Liverpool in 1989 was coming off of an incredibly difficult decade. While most of the UK was beset by the difficult economic conditions that emerged in the 70s, any kind of return to normal seemed to bypass the City during the 80s. At various times, the City’s unemployment hovered at twice the national average. Whatever the rest of the country dealt with, Liverpool residents dealt with in more pronounced and incredibly intimate ways.
This is where I tell you, then, about how poverty and crime are inextricably linked. And that because of that link, some people invested in addressing crime via enforcement instead of through the lens of systemic factors (e.g.: lack of employment, reduced access to social services, reduced access to public services like transit, etc.) feed the lie that those who live in disadvantaged neighborhoods somehow deserve the reality they exist in. That it is a lack of desire or skill or because of some indelible moral failing. They see the people as solely responsible for their condition and abdicate the real consequences of, say, advocating for policies that would only serve to keep the poor in their current state and drive others into poverty.
Hawthorne’s own dynamics were similar to Liverpool’s. Whereas Liverpool had the dock and shipping as their lifeline, Hawthorne’s was centered around aerospace. A small municipal airport was a 5 minute bike ride from my family’s first apartment. Even closer was the now-defunct McDonnell-Douglas plant, standing across Prairie Ave, up against Memorial Park. Every time we walked down the alley to Jim’s - home of the best seasoned fries in the world - I saw that shuttered plant.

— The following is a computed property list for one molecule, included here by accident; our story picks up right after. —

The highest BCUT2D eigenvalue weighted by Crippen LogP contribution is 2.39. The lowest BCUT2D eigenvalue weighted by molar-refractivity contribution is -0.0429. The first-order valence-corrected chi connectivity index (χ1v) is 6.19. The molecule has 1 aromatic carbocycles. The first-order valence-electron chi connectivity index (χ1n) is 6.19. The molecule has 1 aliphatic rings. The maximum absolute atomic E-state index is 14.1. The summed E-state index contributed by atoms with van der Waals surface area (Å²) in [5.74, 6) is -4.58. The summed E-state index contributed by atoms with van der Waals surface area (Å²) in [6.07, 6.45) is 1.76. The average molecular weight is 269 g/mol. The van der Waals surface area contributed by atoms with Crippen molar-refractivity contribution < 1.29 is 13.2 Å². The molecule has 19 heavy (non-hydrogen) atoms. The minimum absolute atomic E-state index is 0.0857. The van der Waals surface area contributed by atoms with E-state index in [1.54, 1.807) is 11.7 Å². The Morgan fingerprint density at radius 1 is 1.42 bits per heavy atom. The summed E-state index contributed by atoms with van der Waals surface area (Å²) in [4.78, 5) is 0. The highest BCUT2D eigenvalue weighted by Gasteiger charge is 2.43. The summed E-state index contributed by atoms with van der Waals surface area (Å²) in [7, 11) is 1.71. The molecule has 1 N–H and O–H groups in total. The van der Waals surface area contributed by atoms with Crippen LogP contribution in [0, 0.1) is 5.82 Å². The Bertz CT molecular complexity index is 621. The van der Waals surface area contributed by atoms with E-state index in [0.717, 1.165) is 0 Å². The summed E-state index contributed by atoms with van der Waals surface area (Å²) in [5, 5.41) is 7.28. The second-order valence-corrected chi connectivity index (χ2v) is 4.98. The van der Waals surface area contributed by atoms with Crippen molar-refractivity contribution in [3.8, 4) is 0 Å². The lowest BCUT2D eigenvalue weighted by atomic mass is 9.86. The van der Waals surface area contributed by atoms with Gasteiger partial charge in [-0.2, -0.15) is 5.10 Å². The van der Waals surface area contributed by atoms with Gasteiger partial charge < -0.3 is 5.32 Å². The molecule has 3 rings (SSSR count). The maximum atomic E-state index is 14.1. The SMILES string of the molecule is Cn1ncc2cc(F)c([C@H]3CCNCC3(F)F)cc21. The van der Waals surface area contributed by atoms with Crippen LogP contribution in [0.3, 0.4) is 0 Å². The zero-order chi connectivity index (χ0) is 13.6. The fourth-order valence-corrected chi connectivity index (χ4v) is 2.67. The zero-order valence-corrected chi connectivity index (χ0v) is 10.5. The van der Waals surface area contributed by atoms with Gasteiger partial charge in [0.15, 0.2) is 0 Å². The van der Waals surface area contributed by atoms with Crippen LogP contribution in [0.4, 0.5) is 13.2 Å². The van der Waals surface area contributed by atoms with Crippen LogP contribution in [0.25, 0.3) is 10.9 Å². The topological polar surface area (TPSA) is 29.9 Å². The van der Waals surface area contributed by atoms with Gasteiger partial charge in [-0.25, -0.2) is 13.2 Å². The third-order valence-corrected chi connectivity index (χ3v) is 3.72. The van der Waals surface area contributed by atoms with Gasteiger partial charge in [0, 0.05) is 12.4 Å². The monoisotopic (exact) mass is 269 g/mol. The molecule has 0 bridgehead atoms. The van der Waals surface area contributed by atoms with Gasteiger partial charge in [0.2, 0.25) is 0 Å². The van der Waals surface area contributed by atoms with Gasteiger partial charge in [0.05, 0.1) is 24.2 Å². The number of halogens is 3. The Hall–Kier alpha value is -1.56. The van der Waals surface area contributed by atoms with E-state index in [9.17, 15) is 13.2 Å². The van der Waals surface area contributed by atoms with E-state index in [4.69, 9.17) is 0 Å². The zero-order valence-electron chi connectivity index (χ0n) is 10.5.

And as jobs go, people go. And as people go, businesses used to seeing customers stand empty. The cycle begun by things out of the hands of most residents. The ones that want to stay. The ones that have to stay. The ones left to pick up the pieces of broken policy. Of broken promises. Of broken communities. And, it seems, for the contemporary Hawthornes and Liverpools in America, another cycle is cresting, looking to swallow up these communities now. Always.
In 1989, 96 Liverpool fans went to a match and never returned. The popular coverage of the time - and the narrative that loomed over their names like a shadow - was that they deserved it. Violent Liverpool Fans. Put differently: they asked for it. Like the poverty and crime in Liverpool, it was built in to them. It was only a matter of time.